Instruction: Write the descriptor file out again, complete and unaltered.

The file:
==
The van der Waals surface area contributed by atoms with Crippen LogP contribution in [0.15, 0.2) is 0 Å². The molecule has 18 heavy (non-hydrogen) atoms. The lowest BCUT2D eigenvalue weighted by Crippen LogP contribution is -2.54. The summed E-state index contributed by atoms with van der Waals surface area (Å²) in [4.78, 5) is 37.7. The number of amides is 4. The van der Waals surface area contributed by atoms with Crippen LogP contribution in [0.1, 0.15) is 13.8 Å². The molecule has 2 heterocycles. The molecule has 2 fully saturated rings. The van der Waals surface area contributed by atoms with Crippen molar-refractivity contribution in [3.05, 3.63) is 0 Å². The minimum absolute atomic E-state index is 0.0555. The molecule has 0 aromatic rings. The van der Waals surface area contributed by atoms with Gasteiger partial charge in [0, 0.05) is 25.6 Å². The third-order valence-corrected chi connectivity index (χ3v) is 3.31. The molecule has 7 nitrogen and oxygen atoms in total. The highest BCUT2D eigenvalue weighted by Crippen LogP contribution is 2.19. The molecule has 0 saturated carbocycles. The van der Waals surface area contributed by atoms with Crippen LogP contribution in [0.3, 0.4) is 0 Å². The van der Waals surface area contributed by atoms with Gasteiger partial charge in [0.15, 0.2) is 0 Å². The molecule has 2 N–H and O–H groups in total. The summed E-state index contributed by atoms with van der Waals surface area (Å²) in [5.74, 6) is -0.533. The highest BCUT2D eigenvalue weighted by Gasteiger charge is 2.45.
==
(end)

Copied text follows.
The van der Waals surface area contributed by atoms with Crippen LogP contribution in [0.15, 0.2) is 0 Å². The molecule has 18 heavy (non-hydrogen) atoms. The lowest BCUT2D eigenvalue weighted by Crippen LogP contribution is -2.54. The summed E-state index contributed by atoms with van der Waals surface area (Å²) in [4.78, 5) is 37.7. The number of amides is 4. The van der Waals surface area contributed by atoms with Crippen LogP contribution in [0.1, 0.15) is 13.8 Å². The molecule has 2 heterocycles. The molecule has 2 fully saturated rings. The van der Waals surface area contributed by atoms with Crippen molar-refractivity contribution in [3.05, 3.63) is 0 Å². The minimum absolute atomic E-state index is 0.0555. The molecule has 0 aromatic rings. The van der Waals surface area contributed by atoms with Gasteiger partial charge in [0, 0.05) is 25.6 Å². The third-order valence-corrected chi connectivity index (χ3v) is 3.31. The molecule has 7 nitrogen and oxygen atoms in total. The highest BCUT2D eigenvalue weighted by Crippen LogP contribution is 2.19. The molecule has 0 saturated carbocycles. The van der Waals surface area contributed by atoms with Crippen LogP contribution in [0.3, 0.4) is 0 Å². The van der Waals surface area contributed by atoms with Gasteiger partial charge in [0.15, 0.2) is 0 Å². The molecule has 2 N–H and O–H groups in total. The summed E-state index contributed by atoms with van der Waals surface area (Å²) in [5.74, 6) is -0.533. The highest BCUT2D eigenvalue weighted by Gasteiger charge is 2.45.